New approach to emergency housing urged
Costly ‘1 size fits all’ system doesn’t work, nonprofit says
A Boston nonprofit focused on ending homelessness is launching a campaign today to push the state Legislature to limit the amount of time families live in emergency shelters and free up funding to help them move to permanent homes.
The Paul and Phyllis Fireman Charitable Foundation said it is releasing a paper, “Ending Family Homelessness in Massachusetts,’’ to ignite discussion about the state’s policy to house eligible needy families in emergency shelters.
Currently about 2,800 families are in such housing, including 819 in 38 motels, at a cost of $80 to $114 a night.
Deborah Fung, the foundation’s executive director, said money spent on emergency shelter — about $150 million this year — can be better used to help at-risk families receive short-term aid, such as money to pay for a heating bill or temporary rental assistance, at an average cost of about $9,000 a year.
Currently, families spend an average of eight months in emergency shelter at a price of about $30,000 each, the report said.
“We have families stuck in shelter, stuck in motels, stuck in state-funded apartments because there are no flexible dollars to move them on,’’ said Fung.
The foundation’s paper focuses on the state’s Emergency Assistance Program, which provides shelter for families that have assets of less than $2,500 and monthly gross incomes of under $2,114 for a family of four.
The number of homeless families in Massachusetts has surged since 2007 because of the foreclosure crisis and economic downturn, filling the state’s 2,000 shelter beds and forcing some families to move into motels.
Tina Brooks, undersecretary of the state’s Department of Housing and Community Development, lauded the report. This is a crucial time to reform the state’s bloated shelter system, Brooks said, given the availability of federal stimulus money meant to prevent homelessness and pilot programs already in place to help at-risk families avoid homelessness.
The state had to supplement by $60 million the $91.6 million allotted for emergency assistance in fiscal year 2010 to deal with the growing number of families in need.
“We should be able to offer different responses to different households instead of offering everybody a $40,000 shelter benefit,’’ Brooks said, referring to the cost of housing a family for a full year.
Dennis P. Culhane, the paper’s author and a professor of social policy at the University of Pennsylvania, said a key recommendation is to create flexible eligibility criteria for help rather than what he calls a “one size fits all’’ policy of temporary shelter.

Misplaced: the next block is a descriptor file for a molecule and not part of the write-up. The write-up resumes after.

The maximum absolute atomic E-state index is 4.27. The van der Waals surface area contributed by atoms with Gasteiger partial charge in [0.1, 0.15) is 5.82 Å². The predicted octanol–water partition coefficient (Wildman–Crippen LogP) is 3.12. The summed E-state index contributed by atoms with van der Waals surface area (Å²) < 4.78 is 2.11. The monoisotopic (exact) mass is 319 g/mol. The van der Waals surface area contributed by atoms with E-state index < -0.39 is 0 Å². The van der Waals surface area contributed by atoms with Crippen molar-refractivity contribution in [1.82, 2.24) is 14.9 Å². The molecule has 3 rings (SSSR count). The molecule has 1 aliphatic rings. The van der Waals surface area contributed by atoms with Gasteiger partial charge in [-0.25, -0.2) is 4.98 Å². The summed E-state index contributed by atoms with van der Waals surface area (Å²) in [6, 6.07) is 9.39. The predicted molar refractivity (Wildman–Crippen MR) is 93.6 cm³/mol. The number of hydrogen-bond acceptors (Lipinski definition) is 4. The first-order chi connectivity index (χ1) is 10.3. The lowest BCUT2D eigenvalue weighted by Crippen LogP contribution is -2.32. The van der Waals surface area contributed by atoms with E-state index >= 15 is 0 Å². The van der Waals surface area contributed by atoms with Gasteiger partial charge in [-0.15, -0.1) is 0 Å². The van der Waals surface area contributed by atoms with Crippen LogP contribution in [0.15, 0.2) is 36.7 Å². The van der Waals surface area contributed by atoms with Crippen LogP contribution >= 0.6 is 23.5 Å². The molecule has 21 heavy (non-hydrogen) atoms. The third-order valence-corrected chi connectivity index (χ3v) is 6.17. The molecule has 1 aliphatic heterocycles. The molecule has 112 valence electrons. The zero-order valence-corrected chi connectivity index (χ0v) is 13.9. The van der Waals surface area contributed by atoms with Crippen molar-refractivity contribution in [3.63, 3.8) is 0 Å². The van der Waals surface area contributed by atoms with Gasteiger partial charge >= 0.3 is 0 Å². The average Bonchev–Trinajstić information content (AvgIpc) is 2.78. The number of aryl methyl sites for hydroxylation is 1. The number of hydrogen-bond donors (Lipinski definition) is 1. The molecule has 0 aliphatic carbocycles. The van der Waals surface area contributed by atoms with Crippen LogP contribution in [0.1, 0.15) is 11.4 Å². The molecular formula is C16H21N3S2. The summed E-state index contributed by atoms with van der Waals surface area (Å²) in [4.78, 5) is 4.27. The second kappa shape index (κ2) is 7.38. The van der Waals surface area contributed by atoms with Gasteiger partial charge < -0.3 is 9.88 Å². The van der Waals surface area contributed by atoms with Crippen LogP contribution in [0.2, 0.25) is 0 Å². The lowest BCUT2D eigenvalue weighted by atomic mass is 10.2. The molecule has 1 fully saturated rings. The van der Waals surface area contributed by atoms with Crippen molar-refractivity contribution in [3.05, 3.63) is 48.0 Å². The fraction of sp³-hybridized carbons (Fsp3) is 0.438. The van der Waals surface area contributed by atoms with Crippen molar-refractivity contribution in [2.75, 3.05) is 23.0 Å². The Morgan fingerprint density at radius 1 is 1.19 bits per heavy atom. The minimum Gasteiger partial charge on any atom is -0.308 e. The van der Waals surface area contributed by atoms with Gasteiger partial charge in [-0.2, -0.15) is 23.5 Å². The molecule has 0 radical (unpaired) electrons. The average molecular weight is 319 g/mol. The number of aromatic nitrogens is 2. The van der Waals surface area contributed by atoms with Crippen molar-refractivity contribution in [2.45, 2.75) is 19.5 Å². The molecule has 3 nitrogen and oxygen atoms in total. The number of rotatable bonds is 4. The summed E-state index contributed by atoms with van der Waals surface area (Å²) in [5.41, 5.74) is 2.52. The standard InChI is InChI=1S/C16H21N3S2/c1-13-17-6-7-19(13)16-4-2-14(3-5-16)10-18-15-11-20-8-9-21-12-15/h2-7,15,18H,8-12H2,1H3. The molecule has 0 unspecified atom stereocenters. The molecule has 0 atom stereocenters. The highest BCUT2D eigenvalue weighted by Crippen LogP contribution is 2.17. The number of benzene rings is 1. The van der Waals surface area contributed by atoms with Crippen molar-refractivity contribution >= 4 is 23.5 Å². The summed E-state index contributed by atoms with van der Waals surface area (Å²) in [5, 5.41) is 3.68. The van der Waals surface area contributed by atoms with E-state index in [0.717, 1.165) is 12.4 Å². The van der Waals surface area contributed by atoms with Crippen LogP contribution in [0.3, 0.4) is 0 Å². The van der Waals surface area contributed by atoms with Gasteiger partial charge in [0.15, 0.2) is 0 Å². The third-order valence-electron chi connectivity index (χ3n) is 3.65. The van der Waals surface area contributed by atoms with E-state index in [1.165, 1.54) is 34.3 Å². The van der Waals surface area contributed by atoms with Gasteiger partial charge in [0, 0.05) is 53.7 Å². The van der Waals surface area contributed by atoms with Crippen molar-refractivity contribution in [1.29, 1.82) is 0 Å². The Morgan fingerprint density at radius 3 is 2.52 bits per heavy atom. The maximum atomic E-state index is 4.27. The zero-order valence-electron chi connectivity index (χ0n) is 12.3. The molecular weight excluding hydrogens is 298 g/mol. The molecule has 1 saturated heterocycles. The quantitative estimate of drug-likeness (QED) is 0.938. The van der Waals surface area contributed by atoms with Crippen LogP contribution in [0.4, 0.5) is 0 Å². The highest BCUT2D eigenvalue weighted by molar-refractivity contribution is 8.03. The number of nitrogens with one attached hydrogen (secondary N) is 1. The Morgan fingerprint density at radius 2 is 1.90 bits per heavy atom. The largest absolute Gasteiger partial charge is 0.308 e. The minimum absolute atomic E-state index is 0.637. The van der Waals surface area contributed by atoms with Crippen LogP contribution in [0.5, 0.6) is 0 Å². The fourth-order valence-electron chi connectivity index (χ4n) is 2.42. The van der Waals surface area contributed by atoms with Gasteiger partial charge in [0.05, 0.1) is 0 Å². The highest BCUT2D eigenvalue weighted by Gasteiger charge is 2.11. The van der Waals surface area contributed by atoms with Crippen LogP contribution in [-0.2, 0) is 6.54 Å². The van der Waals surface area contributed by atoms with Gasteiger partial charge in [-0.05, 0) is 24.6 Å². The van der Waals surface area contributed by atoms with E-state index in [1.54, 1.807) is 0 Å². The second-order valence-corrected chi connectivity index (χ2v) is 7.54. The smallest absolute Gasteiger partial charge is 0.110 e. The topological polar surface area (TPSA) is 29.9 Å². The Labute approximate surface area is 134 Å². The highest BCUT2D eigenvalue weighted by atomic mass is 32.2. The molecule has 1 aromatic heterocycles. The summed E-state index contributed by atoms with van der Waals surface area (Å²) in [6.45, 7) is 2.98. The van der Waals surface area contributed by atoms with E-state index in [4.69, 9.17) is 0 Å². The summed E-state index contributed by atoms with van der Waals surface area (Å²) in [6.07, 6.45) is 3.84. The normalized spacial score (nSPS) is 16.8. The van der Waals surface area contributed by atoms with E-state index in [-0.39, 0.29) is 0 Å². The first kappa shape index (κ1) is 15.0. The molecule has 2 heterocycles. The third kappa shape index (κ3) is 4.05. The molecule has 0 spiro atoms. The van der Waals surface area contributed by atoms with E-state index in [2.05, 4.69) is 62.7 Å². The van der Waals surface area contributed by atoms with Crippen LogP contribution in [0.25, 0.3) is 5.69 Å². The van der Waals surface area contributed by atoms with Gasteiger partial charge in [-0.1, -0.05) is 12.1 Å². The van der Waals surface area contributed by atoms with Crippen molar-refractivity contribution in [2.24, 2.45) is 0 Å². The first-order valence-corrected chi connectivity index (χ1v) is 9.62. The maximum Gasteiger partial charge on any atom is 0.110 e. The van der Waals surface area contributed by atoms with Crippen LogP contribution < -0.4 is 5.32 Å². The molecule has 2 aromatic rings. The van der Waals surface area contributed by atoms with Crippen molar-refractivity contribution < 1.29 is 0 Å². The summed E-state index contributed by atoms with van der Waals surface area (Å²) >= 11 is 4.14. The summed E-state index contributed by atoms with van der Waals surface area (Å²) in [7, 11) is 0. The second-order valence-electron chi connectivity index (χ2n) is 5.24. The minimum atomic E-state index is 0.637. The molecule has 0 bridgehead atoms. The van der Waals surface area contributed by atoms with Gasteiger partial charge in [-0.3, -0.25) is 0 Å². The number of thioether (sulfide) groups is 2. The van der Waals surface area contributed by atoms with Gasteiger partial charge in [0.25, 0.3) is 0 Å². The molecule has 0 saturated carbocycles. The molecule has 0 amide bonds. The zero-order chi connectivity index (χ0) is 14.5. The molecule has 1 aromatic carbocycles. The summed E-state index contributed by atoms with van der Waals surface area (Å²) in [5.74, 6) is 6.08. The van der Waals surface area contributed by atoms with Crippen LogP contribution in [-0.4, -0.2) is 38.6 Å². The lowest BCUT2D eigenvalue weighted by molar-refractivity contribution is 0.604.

For example, some may actually need shelter while others may require a short-term subsidy or help negotiating family issues so they can remain in their current residence, Culhane said.
The paper also says the state should require shelters to provide an “exit plan’’ to limit the amount of time families stay in temporary housing. The intent is to encourage more efficient use of taxpayer money by pressuring providers to assist families in finding permanent homes.
Over the past 10 years, emergency shelter funding has increased as housing subsidies have declined, the report says.
“All this money is spent in hotels and motels at very large expense when it could be used to help people to locate, move into, and even pay for their apartments for one or two years,’’ said Culhane, who worked as a consultant for the state for four years. “The current legislation maintains homelessness, it doesn’t solve it.’’
The cochairs of the state Legislature’s Joint Committee on Housing — State Senator Susan Tucker, Democrat of Andover, and Representative Kevin Honan, Democrat of Brighton — were not available for comment yesterday.
Dennis Carman, chief executive of the United Way of Greater Plymouth County, said housing advocates need to start thinking differently about how to aid homeless families as the economy slowly recovers.
“It is expensive to provide families with services within the context of emergency shelter,’’ Carman said. “The system has to change.’’
The Fireman foundation was established by Paul Fireman, former chief executive of Reebok International, and his wife, Phyllis, after the company went public in 1985.
Jenifer B. McKim can be reached at firstname.lastname@example.org.